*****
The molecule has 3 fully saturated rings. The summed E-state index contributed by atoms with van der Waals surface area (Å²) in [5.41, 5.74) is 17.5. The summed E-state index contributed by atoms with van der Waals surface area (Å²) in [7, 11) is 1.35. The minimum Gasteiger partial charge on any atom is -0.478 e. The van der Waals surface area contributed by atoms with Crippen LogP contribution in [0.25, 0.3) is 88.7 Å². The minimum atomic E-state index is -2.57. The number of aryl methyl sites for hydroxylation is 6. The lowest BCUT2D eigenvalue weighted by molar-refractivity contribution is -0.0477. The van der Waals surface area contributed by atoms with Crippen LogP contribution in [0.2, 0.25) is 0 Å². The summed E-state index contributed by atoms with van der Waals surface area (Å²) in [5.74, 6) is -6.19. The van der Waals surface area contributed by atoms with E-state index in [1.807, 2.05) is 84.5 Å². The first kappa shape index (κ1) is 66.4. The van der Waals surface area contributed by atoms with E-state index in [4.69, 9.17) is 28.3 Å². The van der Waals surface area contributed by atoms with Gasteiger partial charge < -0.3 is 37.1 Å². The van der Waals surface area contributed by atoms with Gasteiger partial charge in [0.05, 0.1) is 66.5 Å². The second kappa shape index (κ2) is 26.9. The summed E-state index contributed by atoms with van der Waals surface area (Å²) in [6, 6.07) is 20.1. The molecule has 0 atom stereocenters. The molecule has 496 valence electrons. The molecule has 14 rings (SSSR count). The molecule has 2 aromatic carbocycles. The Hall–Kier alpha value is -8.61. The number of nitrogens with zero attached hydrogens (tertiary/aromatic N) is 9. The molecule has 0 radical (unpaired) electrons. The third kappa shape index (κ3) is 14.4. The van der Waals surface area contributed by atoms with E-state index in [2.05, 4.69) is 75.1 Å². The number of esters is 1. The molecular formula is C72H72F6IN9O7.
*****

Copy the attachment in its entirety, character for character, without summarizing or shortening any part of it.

The molecule has 3 fully saturated rings. The summed E-state index contributed by atoms with van der Waals surface area (Å²) in [5.41, 5.74) is 17.5. The summed E-state index contributed by atoms with van der Waals surface area (Å²) in [7, 11) is 1.35. The minimum Gasteiger partial charge on any atom is -0.478 e. The van der Waals surface area contributed by atoms with Crippen LogP contribution in [0.25, 0.3) is 88.7 Å². The minimum atomic E-state index is -2.57. The number of aryl methyl sites for hydroxylation is 6. The lowest BCUT2D eigenvalue weighted by molar-refractivity contribution is -0.0477. The van der Waals surface area contributed by atoms with Crippen LogP contribution in [0.2, 0.25) is 0 Å². The summed E-state index contributed by atoms with van der Waals surface area (Å²) in [5.74, 6) is -6.19. The van der Waals surface area contributed by atoms with E-state index in [1.807, 2.05) is 84.5 Å². The first kappa shape index (κ1) is 66.4. The van der Waals surface area contributed by atoms with E-state index in [4.69, 9.17) is 28.3 Å². The van der Waals surface area contributed by atoms with Gasteiger partial charge < -0.3 is 37.1 Å². The van der Waals surface area contributed by atoms with Gasteiger partial charge in [0.05, 0.1) is 66.5 Å². The second kappa shape index (κ2) is 26.9. The summed E-state index contributed by atoms with van der Waals surface area (Å²) in [6, 6.07) is 20.1. The molecule has 0 atom stereocenters. The molecule has 496 valence electrons. The molecule has 14 rings (SSSR count). The molecule has 2 aromatic carbocycles. The Hall–Kier alpha value is -8.61. The number of nitrogens with zero attached hydrogens (tertiary/aromatic N) is 9. The molecule has 0 radical (unpaired) electrons. The third kappa shape index (κ3) is 14.4. The van der Waals surface area contributed by atoms with E-state index in [2.05, 4.69) is 75.1 Å². The number of esters is 1. The molecular formula is C72H72F6IN9O7.